Explaining CAP’s federal repayment: a cheat sheet

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CAP Canal Moutainside

The U.S. government constructed Central Arizona Project during a span of 20 years (1973-1993) at a cost of more than $4 billion. The agreement from the beginning was that Arizona, through the Central Arizona Water Conservation District (CAWCD), would repay the government for certain costs of construction.  This explainer will help you understand why, when and how.

What is CAP’s federal repayment?

First, let’s consider why CAWCD was created:

  • To repay the federal government for the construction of the CAP.
  • To operate the CAP.

And CAWCD was later given responsibility to create and manage the Central Arizona Groundwater Replenishment District.

Why are some costs of construction not in the repayment?

The U.S. Bureau of Reclamation (BOR) built the CAP at a total cost of $4.4 billion but CAP does not have to pay back the difference that is attributed to water allocations of Federal contracts. CAWCD was created to contract with the United States for repayment of the “non-federal” share of CAP construction costs, specifically, the costs related to non-federal water supply and commercial power, plus interest during construction. The sum of those non-federal costs is referred to as the CAP Repayment Obligation.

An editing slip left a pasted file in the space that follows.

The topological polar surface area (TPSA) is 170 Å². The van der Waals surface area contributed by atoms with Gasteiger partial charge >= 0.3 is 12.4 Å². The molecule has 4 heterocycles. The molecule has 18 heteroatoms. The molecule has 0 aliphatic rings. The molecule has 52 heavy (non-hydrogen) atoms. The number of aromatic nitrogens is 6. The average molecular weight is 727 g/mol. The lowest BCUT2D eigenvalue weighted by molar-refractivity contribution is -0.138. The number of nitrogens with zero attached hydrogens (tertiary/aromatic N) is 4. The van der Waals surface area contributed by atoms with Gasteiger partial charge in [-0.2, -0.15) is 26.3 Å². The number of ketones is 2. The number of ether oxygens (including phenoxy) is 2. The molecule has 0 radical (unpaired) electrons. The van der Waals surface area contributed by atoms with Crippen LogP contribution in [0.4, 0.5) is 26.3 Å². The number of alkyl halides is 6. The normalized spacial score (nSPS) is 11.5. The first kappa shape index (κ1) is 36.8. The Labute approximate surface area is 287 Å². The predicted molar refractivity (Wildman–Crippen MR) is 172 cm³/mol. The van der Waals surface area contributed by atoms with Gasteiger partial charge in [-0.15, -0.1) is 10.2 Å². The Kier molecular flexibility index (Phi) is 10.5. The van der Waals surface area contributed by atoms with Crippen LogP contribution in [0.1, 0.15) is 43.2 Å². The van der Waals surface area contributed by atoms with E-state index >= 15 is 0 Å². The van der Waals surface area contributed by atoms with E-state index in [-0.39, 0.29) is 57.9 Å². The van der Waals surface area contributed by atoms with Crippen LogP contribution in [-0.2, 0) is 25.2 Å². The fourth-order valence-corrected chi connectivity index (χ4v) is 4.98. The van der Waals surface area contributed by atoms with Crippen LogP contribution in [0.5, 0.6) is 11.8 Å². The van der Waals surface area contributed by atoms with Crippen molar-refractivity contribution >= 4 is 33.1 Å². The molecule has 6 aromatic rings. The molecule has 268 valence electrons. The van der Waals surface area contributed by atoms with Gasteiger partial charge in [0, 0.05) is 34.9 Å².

What is the amount of the repayment?

CAP’s Repayment Obligation is $1.646 billion.  Currently the annual payment that is made in January is between $55-59 million.

How does CAP make this payment?

CAP makes the annual payment in two parts. First, repayment is done through a federal account called the Basin Development Fund. CAP earns credits from this fund to reduce the amount owed.  Through 2019, Navajo surplus power, energy from the U.S. share of the Navajo Generating Station that was not needed for CAP pumping, provided a significant credit to the repayment. The credit is now at about $10 million annually.

After receiving credits from the Basin Development Fund, CAP sends BOR a cash payment for the remaining balance.

CAP annually collects cash for the payment using two revenue sources:

  • Property taxes
  • Capital charges from customers

Each year, the CAWCD Board of Directors determines the amount to collect from each source.

Still, it will take CAP 25 years to fully pay off this federal debt that remains at more than $1 billion.

Now that you’re an expert on this subject, it’s time for the next step – see the “Understanding the CAP Repayment Obligation” white paper.